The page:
Colic Defined

by Sally Tusa

Colic Defined

Although colic is one of the most common infant conditions  — according to some experts, up to one-third of all babies suffer from it  — it is perhaps the one we know the least about. Doctors have been debating for years over its causes and cures. Here’s what most have agreed upon: Colic usually begins when a baby is about three weeks of age and disappears around two to three months later. Its most apparent symptom is a period of intense crying that lasts for longer than three straight hours, most commonly in the late afternoon or evening. Sometimes a colicky baby will clench his fists, become red in the face, or pass gas while he cries. Although the child seems to be in pain, most experts say that colic is much more difficult for the parents than it is for the baby.

There is no one cure for colic, but here are some remedies to try:

  • Swaddling is a good place to start. One theory is that babies who have colic are more sensitive than others and are therefore overstimulated by their environment, and swaddling can help them feel more comfortable. Make life as soothing and predictable as you can for your easily stressed child  — stick to a nighttime routine and keep your household-noise level low.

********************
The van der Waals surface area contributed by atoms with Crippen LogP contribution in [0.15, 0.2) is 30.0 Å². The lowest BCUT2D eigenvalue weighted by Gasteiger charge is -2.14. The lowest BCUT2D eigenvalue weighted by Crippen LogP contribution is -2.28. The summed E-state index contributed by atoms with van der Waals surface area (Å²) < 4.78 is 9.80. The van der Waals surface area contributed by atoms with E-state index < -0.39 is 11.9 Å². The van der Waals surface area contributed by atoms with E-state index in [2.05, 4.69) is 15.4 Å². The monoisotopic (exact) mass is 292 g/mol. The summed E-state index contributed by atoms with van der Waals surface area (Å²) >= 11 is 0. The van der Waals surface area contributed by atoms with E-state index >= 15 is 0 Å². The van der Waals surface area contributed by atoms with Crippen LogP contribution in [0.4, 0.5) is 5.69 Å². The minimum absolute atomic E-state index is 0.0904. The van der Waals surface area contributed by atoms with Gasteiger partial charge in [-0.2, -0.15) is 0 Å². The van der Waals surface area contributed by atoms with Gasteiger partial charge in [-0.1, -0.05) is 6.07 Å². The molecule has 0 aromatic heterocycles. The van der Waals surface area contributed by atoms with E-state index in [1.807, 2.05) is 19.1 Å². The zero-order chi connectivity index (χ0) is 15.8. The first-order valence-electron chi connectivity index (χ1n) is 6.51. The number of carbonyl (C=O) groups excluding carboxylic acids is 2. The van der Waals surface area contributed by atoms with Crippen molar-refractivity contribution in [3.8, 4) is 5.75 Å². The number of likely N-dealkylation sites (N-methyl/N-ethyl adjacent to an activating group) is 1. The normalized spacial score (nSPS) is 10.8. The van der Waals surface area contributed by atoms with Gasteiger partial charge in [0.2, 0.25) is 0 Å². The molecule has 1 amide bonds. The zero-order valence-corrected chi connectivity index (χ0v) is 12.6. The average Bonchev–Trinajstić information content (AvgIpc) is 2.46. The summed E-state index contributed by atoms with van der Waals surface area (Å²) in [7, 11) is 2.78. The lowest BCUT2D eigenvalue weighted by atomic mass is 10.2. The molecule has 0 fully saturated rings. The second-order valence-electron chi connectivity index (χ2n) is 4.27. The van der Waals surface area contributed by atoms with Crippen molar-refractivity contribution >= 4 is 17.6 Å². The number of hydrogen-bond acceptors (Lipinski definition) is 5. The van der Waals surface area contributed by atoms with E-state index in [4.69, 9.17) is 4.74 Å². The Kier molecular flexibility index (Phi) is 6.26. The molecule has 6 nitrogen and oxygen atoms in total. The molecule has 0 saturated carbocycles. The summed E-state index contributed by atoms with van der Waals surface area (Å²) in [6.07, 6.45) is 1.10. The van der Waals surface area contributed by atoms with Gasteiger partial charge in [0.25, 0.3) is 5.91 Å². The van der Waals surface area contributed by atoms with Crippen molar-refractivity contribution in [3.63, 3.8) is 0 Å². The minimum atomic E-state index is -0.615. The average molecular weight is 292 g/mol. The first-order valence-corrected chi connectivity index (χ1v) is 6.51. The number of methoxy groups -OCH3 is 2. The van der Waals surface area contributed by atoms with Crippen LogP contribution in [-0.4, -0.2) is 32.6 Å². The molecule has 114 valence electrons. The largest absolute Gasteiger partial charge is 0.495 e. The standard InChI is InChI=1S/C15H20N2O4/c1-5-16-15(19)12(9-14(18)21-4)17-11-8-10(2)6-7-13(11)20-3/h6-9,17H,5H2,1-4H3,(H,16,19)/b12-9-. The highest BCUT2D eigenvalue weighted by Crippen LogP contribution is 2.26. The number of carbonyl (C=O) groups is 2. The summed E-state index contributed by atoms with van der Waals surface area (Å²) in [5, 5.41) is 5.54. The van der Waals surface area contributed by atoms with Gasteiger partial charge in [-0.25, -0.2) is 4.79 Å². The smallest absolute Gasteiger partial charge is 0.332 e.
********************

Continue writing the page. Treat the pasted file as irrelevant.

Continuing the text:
• Some researchers believe that colic is the result of an immature digestive system. Try a bottle that is designed to minimize air bubbles and prevent gas. A predigested soy formula, such as Nutramagen or Carnation Good Start, may be easier on Baby’s tummy. Over-the-counter anti-gas drops that contain simethicone are also recommended by some doctors, but be sure to talk to yours before going this route.

  • Your breastfeeding baby may be allergic to certain foods in your diet, such as milk products, cauliflower, broccoli, cabbage, eggs, chocolate, and caffeinated beverages. Consult with your doctor.

  • Motion is often an excellent colic soother: Put your child in an infant swing, strap her in the car seat and place her on a running clothes dryer (always hold on to the car seat so it won’t fall off), or put her in an infant carrier and walk around the house. You can also try taking Baby for a drive  — the car sounds themselves may also help.

  • "White noise" may work because it blocks out other types of stimulation. Turn on the vacuum cleaner, tune your radio to static, or make a tape of a combination of these noises.